Friday, July 9 2004
George Will had an excellent column yesterday deconstructing Thomas Frank's new book "What's the Matter With Kansas? How Conservatives Won the Heart of America."

Frank says "the pre-eminent question of our times" is why people misunderstand "their fundamental interests." But Frank ignores this question: Why does the left disparage what everyday people consider their fundamental interests?

He says the left has been battered by "the Great Backlash" of people of modest means against their obvious benefactor and wise definer of their interests, the Democratic Party. The cultural backlash has been, he believes, craftily manufactured by rich people with the only motives the left understands -- money motives. The aim of the rich is to manipulate people of modest means, making them angry about abortion and other social issues so that they will vote for Republicans who will cut taxes on the rich.

Such fevered thinking is a staple of what historian Richard Hofstadter called "the paranoid style in American politics," a style practiced, even pioneered, a century ago by prairie populists. You will hear its echo in John Edwards's lament about the "two Americas" -- the few rich victimizing the powerless many.

Frank frequently lapses into the cartoon politics of today's enraged left, as when he says Kansas is a place of "implacable bitterness" and America resembles "a panorama of madness and delusion worthy of Hieronymus Bosch." Yet he wonders why a majority of Kansans and Americans are put off by people like him who depict their society like that...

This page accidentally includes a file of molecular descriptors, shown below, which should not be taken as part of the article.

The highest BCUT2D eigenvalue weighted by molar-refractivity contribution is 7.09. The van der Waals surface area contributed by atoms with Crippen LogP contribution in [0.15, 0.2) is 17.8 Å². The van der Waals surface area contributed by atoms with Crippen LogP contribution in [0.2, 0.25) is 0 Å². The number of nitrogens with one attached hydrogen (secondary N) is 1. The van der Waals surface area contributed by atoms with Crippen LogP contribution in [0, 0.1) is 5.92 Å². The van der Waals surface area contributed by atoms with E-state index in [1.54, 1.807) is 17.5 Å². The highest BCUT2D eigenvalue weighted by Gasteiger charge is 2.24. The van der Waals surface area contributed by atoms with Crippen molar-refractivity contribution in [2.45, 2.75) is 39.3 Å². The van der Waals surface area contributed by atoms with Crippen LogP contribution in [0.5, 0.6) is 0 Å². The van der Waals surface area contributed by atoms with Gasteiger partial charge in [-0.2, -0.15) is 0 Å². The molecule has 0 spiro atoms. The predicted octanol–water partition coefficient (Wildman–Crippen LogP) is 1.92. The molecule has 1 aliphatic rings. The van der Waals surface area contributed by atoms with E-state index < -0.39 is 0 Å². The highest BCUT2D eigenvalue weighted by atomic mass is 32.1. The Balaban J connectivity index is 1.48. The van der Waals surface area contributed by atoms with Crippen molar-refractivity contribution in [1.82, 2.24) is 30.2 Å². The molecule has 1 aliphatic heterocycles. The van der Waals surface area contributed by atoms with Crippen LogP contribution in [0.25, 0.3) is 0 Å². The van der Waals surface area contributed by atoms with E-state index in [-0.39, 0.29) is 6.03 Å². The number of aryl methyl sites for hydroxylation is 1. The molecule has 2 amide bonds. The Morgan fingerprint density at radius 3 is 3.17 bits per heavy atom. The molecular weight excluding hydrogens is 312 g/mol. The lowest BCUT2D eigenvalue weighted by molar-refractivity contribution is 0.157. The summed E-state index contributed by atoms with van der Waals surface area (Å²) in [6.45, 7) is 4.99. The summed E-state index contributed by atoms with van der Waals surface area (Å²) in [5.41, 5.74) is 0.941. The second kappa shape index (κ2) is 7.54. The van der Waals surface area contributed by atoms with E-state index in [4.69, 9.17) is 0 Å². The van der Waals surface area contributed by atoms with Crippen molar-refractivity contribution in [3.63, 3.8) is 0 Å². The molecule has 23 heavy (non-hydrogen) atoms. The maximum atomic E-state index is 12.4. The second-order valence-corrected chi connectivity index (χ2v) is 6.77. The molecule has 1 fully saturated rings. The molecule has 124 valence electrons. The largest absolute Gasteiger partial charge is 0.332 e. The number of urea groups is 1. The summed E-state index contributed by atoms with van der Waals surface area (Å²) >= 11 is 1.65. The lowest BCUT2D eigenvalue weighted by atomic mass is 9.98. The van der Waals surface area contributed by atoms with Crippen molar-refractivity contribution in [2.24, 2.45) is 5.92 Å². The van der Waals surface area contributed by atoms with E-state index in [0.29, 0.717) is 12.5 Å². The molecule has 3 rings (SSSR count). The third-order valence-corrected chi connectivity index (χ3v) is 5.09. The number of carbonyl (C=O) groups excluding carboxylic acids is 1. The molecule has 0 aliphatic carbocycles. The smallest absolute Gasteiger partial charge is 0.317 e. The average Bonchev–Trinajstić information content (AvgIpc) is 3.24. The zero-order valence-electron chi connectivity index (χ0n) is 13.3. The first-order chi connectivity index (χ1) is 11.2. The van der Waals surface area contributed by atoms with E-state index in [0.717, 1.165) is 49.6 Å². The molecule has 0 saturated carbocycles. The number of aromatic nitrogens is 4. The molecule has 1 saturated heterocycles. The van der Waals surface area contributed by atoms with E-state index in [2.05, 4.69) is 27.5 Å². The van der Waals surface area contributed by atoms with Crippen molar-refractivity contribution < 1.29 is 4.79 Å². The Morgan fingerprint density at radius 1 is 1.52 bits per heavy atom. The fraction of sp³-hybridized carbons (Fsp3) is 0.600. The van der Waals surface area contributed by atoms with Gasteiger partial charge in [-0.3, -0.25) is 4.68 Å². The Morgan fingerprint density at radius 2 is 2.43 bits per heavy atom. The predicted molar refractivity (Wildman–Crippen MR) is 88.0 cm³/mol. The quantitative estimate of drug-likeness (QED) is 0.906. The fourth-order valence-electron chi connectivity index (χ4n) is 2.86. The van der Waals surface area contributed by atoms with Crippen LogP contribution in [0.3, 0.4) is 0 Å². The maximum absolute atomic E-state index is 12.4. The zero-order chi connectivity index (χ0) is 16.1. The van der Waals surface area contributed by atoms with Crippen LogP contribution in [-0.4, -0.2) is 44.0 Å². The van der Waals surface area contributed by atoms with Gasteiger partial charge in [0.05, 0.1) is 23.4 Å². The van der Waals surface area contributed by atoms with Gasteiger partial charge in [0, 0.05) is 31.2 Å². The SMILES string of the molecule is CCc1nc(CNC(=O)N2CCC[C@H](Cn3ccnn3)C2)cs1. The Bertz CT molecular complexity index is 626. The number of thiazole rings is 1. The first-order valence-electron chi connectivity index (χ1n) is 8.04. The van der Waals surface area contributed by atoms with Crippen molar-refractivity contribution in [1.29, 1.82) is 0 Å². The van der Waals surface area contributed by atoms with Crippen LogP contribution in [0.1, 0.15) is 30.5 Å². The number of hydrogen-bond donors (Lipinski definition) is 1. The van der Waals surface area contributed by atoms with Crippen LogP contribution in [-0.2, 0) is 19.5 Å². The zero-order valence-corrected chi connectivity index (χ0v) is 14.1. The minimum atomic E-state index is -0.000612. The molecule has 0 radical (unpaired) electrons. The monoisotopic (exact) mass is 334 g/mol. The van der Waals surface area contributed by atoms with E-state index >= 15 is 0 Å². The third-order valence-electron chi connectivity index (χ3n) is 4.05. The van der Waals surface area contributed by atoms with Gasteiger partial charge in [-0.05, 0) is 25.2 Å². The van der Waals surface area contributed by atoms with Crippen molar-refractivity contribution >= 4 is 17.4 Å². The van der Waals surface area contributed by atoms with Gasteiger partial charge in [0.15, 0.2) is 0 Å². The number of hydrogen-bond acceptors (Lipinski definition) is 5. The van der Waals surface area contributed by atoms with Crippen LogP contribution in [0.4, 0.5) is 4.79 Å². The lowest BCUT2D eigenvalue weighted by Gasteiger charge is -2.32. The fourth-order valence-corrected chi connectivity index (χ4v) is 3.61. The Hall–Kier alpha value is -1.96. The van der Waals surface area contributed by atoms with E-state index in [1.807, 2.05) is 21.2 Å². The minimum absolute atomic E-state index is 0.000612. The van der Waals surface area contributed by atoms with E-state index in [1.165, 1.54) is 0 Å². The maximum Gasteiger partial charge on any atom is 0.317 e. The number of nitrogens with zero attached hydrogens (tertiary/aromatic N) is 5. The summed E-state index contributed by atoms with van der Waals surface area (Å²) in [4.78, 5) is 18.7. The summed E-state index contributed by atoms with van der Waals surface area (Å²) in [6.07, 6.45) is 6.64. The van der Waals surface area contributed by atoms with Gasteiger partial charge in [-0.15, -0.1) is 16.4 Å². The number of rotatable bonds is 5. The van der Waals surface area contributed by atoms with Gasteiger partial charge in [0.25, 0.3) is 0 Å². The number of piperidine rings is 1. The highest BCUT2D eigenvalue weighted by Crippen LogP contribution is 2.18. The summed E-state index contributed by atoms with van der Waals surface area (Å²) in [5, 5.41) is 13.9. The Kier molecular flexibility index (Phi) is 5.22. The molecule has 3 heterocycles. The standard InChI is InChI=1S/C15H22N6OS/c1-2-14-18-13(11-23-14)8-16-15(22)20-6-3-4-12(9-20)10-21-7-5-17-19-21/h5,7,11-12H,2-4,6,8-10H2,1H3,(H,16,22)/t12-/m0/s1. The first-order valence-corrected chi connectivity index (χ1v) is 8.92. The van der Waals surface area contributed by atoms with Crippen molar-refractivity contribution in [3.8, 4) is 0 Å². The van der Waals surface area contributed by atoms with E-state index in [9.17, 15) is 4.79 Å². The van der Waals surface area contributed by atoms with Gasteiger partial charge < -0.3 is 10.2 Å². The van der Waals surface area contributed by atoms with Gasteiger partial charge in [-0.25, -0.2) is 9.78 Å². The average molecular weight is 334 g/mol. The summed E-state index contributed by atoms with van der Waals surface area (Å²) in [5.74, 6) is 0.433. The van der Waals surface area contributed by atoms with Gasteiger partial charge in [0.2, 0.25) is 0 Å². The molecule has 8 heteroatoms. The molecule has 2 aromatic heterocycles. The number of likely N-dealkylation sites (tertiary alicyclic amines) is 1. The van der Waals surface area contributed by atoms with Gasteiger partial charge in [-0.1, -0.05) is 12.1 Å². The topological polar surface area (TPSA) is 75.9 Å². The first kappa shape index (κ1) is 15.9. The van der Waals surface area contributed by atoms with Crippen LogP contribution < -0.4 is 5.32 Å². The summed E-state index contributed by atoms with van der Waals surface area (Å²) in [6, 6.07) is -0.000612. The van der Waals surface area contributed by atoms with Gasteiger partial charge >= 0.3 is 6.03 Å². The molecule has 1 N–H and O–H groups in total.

If you believe, as Frank does, that opposing abortion is inexplicably silly, and if you make no more attempt than Frank does to empathize with people who care deeply about it, then of course you, like Frank, will consider scores of millions of your fellow citizens lunatics. Because conservatives have, as Frank says, achieved little cultural change in recent decades, he considers their persistence either absurd or part of a sinister plot to create "cultural turmoil" to continue "the erasure of the economic" from politics. ..

Will hits the nail right on the head as to why liberal Democrats do so poorly away from the coasts and the big cities. President Bush's comment the other day goes right after this vulnerability:

I'm going to carry the South because the people understand that they share -- we share values that they understand. They know me well. And I am -- I believe that I did well in the South last time, I'll do well in the South this time, because the Senator from Massachusetts doesn't share their values, and that's the difference in the campaign.

While the "here" the President was referring to is the South, he could just as easily have been talking about small town Ohio, Montana or yes, Kansas. The Democrats don't seem to have absorbed the reality that the only two Presidents they have gotten elected in the last 35 years have both come from small southern towns.

But back to George Will's column. At the end he writes: